Mn-containing alpha-beta brasses are known as high-strength brasses. They have great casting qualities but are also used for hot working.

Alpha-beta brasses have a zinc content up to 45%. Anything above is beta brass but it finds a lot less use.

Bronze

Although people usually know bronze in a uniform meaning, there are several classifications. Bronze alloys all have different qualities depending on the alloying elements used.

Tin Bronze

Tin Bronze bowl
Tin bronze bowl

Applications: Springs, washers, coins, artsy bronze sheets, parts of pumps, pressure-resistant castings, bearings, etc.

The applications depend on the % of Sn used in the alloy. The maximum amount of Sn in alloys suitable for cold working is around 7%. Those copper alloys have good plasticity but are also easily work-hardened.

The maximum content of Sn is ca 20%. Starting from 5% of Sn, the structure of the alloy changes and they need some extra heat treatment. In turn, this causes a porous structure. That’s also the reason why they’re not suitable for other forming methods besides casting.

Adding phosphorus is necessary before the casting process. This helps with deoxidation. After the process, around 1% of phosphorus is left in the alloy, providing greater strength. Such alloys are called phosphor bronzes.

The main application for double phase tin bronzes is in the bearing industry. Such a structure strikes a good balance where the α phase assures resistance to blows and knocks, while the hard and brittle chemical compounds bear the load and provide some wear resistance.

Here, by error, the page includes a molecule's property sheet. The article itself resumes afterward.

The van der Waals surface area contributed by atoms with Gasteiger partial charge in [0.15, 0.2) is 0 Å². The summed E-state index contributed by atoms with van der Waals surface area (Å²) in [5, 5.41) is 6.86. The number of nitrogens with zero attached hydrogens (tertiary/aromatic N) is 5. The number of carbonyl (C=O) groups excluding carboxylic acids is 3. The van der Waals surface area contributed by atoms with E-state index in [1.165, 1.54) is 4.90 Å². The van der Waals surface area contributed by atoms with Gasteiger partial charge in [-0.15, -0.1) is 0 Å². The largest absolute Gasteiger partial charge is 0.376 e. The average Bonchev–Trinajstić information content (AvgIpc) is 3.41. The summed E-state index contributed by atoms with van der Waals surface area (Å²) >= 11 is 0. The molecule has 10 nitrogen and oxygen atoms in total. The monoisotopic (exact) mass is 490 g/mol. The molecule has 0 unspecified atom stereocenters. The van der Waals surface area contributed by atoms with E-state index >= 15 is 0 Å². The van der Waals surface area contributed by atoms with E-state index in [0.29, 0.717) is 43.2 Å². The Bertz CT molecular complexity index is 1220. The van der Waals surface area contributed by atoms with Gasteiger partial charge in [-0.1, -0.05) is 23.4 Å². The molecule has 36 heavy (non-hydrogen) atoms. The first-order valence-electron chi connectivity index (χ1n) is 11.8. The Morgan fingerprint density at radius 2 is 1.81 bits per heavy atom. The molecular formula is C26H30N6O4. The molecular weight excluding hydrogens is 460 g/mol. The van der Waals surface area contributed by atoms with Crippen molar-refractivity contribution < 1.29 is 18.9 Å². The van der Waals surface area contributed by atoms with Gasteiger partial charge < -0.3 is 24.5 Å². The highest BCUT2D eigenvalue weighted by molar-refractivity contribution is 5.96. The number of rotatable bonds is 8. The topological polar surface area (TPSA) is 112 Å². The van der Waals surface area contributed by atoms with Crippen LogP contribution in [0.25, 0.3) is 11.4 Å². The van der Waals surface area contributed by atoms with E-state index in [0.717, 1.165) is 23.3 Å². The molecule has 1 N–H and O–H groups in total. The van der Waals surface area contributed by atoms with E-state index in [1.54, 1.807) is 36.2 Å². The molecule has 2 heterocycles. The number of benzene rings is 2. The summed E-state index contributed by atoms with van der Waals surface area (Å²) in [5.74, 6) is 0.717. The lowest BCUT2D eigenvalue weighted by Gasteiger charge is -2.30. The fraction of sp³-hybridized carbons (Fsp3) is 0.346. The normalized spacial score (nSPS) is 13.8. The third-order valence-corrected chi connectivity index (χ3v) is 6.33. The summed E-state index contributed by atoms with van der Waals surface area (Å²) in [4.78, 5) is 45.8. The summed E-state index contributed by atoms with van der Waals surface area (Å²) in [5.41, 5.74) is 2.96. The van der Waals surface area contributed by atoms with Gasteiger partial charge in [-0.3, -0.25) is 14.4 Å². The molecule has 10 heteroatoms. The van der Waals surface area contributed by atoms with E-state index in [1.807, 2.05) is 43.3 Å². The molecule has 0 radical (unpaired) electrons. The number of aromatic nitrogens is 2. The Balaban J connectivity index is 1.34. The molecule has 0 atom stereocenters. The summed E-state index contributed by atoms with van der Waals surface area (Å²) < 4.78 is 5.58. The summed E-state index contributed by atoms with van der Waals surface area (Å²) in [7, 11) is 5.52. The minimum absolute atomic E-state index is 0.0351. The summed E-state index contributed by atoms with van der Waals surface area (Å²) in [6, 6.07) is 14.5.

Zn and Pb are also sometimes present in tin bronzes. Zn improves the quality of castings, while also making the alloy cheaper. This kind of bronze is also known as gun-metal, as large guns were made of this material in the past.

Small amounts of lead help to improve a bronze’s mechanical properties for cutting. Large amounts (up to 25%) are present in lead bronzes that find use as bearing materials.

Aluminium Bronze

Applications: Coins, ship parts, marine hardware, sleeve bearings, pumps, valves, etc.

Aluminium bronzes have similar characteristics to tin bronzes. These alloys, mostly, have a single phase and are suitable for cold forming. This makes aluminium bronze a popular choice as a coin material. The content of aluminium is usually somewhere between 6…12%.

Double phase aluminium bronze finds use as a cast alloy or for hot working. Aluminium bronzes with an Al content around 10% are used for making screw propellers, valves, pumps, etc. This metal is suitable for use in salty conditions or nearby the sea.

Cupronickels

Cupronickel
Cupronickel valve

Applications: Coins, marine equipment, electrical devices, heat exchangers, cooling systems, ship building, etc.

Copper-nickel alloys are strong and plastic. Adding nickel (usually 2…30%) to copper makes the metal highly resistant to corrosion and gives it outstanding electrical conductivity properties.

Cu-Ni alloys have a nearly non-existent thermal expansion coefficient at 40…50% Ni. At the same time, electrical resistance is at a max. This kind of a small thermal expansion coefficient is present until temperatures up to 500 °C.

That’s why constantan (Cu-Ni alloy with 45% of nickel) is used with electrical devices where large changes of temperature occur. For example, a typical use of constantan is forming a part of a thermocouple.

Corrosion resistant Cu-Ni alloys contain around 30% Ni along with a little bit of Fe and Mn which makes them especially stable in saltwater.